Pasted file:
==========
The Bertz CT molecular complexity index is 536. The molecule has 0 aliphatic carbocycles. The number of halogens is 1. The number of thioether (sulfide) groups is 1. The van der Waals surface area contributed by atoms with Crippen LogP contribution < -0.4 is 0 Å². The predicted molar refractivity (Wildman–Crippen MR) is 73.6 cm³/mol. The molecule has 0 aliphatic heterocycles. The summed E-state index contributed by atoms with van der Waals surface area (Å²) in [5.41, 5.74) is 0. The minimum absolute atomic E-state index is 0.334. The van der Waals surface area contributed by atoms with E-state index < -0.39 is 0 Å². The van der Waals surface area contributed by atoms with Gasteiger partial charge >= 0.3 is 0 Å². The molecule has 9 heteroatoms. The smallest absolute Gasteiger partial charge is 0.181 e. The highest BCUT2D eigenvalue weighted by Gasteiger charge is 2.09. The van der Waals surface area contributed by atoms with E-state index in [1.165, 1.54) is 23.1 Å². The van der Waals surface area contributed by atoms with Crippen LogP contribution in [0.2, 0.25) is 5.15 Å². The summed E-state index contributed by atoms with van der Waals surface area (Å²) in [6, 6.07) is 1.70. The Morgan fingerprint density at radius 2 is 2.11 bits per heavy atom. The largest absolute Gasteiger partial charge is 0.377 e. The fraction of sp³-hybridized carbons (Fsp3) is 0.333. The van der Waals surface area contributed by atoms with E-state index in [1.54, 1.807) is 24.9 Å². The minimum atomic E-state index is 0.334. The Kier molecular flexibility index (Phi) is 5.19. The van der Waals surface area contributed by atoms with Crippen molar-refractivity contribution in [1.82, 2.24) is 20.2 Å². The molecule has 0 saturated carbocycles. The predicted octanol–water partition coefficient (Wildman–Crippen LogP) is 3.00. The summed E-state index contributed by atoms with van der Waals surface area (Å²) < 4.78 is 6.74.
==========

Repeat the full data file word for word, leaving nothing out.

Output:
The Bertz CT molecular complexity index is 536. The molecule has 0 aliphatic carbocycles. The number of halogens is 1. The number of thioether (sulfide) groups is 1. The van der Waals surface area contributed by atoms with Crippen LogP contribution < -0.4 is 0 Å². The predicted molar refractivity (Wildman–Crippen MR) is 73.6 cm³/mol. The molecule has 0 aliphatic heterocycles. The summed E-state index contributed by atoms with van der Waals surface area (Å²) in [5.41, 5.74) is 0. The minimum absolute atomic E-state index is 0.334. The van der Waals surface area contributed by atoms with E-state index < -0.39 is 0 Å². The van der Waals surface area contributed by atoms with Gasteiger partial charge >= 0.3 is 0 Å². The molecule has 9 heteroatoms. The smallest absolute Gasteiger partial charge is 0.181 e. The highest BCUT2D eigenvalue weighted by Gasteiger charge is 2.09. The van der Waals surface area contributed by atoms with E-state index in [1.165, 1.54) is 23.1 Å². The van der Waals surface area contributed by atoms with Crippen LogP contribution in [0.2, 0.25) is 5.15 Å². The summed E-state index contributed by atoms with van der Waals surface area (Å²) in [6, 6.07) is 1.70. The Morgan fingerprint density at radius 2 is 2.11 bits per heavy atom. The largest absolute Gasteiger partial charge is 0.377 e. The fraction of sp³-hybridized carbons (Fsp3) is 0.333. The van der Waals surface area contributed by atoms with E-state index in [1.54, 1.807) is 24.9 Å². The minimum atomic E-state index is 0.334. The Kier molecular flexibility index (Phi) is 5.19. The van der Waals surface area contributed by atoms with Crippen molar-refractivity contribution in [1.82, 2.24) is 20.2 Å². The molecule has 0 saturated carbocycles. The predicted octanol–water partition coefficient (Wildman–Crippen LogP) is 3.00. The summed E-state index contributed by atoms with van der Waals surface area (Å²) < 4.78 is 6.74.